Tuesday, August 26, 2014

Mariscos La Güera: A Love Affair

Last Sunday, we met our old friends and former neighbors, Geni and Larry, for a meal at Mariscos La Güera in Pátzcuaro. It was a meal that revalidates my love affair with this restaurant.

Mariscos La Güera 2005
Now, some other friends may have misinterpreted my opinion of La Güera as my favorite Pátzcuaro restaurant that it's perfect. It is not. The menu is extensive, and some dishes don't work for me, but I have found those that do. On the other hand, the service, although informal and friendly, has had very few lapses over the years. We are very fond of the staff.

Over all, the most reliable dishes are the simpler, less elaborate ones. Of the handful that I disliked, these few slink through the Hall of Shame.

Los Malos

1. Crema de Camarones, an insipid and boring soup with no visible shrimp.

2. Tacote de Mariscos. Nearly totally under seasoned seafood mix wrapped in a tortilla.

3. Paella. Not really bad, just under seasoned and boring after a few mouthfuls. Worse, it has sections of hot dogs in it.

4. Pescado a la Veracruzana. Not bad, just a radically minimalist version far removed from a traditional Pescado a la Veracruzana.

5. Caldo de Huachinango. Not much flavor, but worse, far too many tiny bones to deal with. So, I should have known better.

 ¡¡Los Buenos!!
Tip: most shrimp dishes are worth getting.

1. Camarones para Pelar. Hard to beat this dish if you want pure, sweet freshly cooked shrimp. Portions are generous. The large size is sufficient to take home for a light meal or the base of a new dish.

Camarones para pelar

2. Camarones Empanizados. Breaded fried shrimp. Among the best we've had.

3. Coctel de Camarones y/o Pulpos. Beautifully made. Order at least a Mediano for optimal effect. Photo below.

4. Brocheta de Camarones: shrimp, bacon, sweet peppers and onion broiled on skewers; another fave of Doña Cuevas. Less so for me, as the broiling can sometimes overcook the shrimp on the skewer.

Brochetas de camarones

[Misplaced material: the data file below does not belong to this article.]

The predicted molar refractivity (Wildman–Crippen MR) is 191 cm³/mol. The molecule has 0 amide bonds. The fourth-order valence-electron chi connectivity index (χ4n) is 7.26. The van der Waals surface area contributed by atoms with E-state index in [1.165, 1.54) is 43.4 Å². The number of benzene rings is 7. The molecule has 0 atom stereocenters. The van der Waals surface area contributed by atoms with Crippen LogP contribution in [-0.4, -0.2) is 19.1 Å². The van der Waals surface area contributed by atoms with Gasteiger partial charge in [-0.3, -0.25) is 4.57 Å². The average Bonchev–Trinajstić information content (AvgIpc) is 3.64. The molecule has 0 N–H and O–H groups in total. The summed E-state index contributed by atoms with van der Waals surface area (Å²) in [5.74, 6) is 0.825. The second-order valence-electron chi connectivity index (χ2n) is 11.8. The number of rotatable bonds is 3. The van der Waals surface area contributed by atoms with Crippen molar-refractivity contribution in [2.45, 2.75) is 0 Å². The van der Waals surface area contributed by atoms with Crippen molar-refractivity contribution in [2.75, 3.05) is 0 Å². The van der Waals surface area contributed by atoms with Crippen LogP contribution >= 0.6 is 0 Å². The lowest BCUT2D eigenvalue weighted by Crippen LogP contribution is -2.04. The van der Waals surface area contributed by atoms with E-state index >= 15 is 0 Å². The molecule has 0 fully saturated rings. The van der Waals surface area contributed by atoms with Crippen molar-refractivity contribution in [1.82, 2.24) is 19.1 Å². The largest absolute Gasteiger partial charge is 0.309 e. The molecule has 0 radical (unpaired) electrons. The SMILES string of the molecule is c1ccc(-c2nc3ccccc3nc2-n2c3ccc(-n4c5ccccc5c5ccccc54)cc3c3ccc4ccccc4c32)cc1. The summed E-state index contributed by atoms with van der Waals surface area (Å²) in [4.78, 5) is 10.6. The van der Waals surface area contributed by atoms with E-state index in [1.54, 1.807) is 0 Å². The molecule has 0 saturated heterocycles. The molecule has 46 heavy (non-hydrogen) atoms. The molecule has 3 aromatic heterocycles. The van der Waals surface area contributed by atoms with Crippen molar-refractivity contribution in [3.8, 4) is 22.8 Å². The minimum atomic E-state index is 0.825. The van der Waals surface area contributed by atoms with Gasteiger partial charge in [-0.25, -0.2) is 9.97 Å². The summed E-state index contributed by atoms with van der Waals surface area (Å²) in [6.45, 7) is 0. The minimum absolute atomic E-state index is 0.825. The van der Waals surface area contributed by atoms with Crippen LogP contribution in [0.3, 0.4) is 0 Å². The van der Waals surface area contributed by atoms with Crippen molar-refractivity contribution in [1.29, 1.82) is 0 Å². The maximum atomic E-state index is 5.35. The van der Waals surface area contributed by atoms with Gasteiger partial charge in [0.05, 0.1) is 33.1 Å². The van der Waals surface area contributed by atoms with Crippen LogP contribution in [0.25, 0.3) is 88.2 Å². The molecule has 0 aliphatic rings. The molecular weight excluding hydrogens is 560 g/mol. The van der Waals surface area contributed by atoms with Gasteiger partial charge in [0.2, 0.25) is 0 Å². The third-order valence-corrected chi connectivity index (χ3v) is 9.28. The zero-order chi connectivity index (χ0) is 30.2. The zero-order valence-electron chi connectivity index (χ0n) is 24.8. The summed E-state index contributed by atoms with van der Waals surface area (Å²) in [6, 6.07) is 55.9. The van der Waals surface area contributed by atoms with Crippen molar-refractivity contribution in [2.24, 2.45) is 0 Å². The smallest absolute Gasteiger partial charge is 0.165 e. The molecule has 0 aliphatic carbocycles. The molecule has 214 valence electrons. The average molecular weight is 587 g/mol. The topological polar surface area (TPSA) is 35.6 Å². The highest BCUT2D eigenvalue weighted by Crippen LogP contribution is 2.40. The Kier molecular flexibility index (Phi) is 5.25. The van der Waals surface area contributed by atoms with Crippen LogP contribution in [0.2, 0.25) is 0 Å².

5. Caldo de Camarones: Mildly picante broth loaded with U-Peel-Um Shrimp. My wife almost invariably orders this. A grande is too large. Comes with a dish of attractive garnishes. A friend of ours shuns this dish because of her sensitivity to MSG, which she is sure is in the broth. Could be.

Caldo de Camarones
6. Ensalada de Mariscos. I like to order this medley of cooked and raw seafood from time to time. The presentation has varied from "oh, nice ..." to a small work of art. I have them omit the raw oysters, but I will eat the patas de mulas molluscs.

Elaborate Ensalada de Mariscos
7. Ancas de Rana (frogs' legs): 4 out of five times nicely cooked. Once they were overcooked, dry and shriveled but more often, moist and tender. Nice for an occasional change.

Ancas de ranas bonitas
Drinks: There's always cerveza. Several brands are available. The limonada is good, especially when made with agua mineral. Just be sure to stir well or risk a dose of sugar syrup at the end of the drink.. My usual drink is a beautiful michelada* con Clamato, serve in a salt and chile rimmed glass mug (formerly in a balloon like "chavela".) You can get you michelada made to your specs.

 * In its simplest form, beer over ice with lime juice, in a salt rimmed goblet or mug.

Check out the aguas frescas del día. There are some nice flavors depending on the day. I have enjoyed melón and sandía.

On Sunday, our friends both ordered cocteles de camarones; Sra. Cuevas a tostada de marlin ahumado. (These have varied from very good, spicy, warm smoked marlin on a crisp tostada to a watery, cold, soggy one. She is still a loyal fan.)

Coctel de Camarones y Pulpos